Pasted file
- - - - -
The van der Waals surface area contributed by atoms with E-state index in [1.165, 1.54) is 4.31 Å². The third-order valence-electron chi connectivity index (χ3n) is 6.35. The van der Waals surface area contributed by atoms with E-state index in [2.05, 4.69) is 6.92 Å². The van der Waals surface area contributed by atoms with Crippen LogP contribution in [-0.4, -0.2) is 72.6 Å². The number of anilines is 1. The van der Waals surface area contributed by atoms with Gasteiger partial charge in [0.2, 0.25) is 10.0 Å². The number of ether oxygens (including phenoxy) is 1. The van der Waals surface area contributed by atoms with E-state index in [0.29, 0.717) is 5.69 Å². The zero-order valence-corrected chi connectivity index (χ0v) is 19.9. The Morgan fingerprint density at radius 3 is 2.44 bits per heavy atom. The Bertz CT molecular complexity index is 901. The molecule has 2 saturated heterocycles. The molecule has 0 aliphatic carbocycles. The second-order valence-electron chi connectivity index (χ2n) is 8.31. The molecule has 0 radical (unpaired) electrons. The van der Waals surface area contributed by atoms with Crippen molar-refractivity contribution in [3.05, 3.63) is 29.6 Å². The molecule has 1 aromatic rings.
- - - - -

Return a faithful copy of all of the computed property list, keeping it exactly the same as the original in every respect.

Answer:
The van der Waals surface area contributed by atoms with E-state index in [1.165, 1.54) is 4.31 Å². The third-order valence-electron chi connectivity index (χ3n) is 6.35. The van der Waals surface area contributed by atoms with E-state index in [2.05, 4.69) is 6.92 Å². The van der Waals surface area contributed by atoms with Crippen LogP contribution in [-0.4, -0.2) is 72.6 Å². The number of anilines is 1. The van der Waals surface area contributed by atoms with Gasteiger partial charge in [0.2, 0.25) is 10.0 Å². The number of ether oxygens (including phenoxy) is 1. The van der Waals surface area contributed by atoms with E-state index in [0.29, 0.717) is 5.69 Å². The zero-order valence-corrected chi connectivity index (χ0v) is 19.9. The Morgan fingerprint density at radius 3 is 2.44 bits per heavy atom. The Bertz CT molecular complexity index is 901. The molecule has 2 saturated heterocycles. The molecule has 0 aliphatic carbocycles. The second-order valence-electron chi connectivity index (χ2n) is 8.31. The molecule has 0 radical (unpaired) electrons. The van der Waals surface area contributed by atoms with Crippen molar-refractivity contribution in [3.05, 3.63) is 29.6 Å². The molecule has 1 aromatic rings.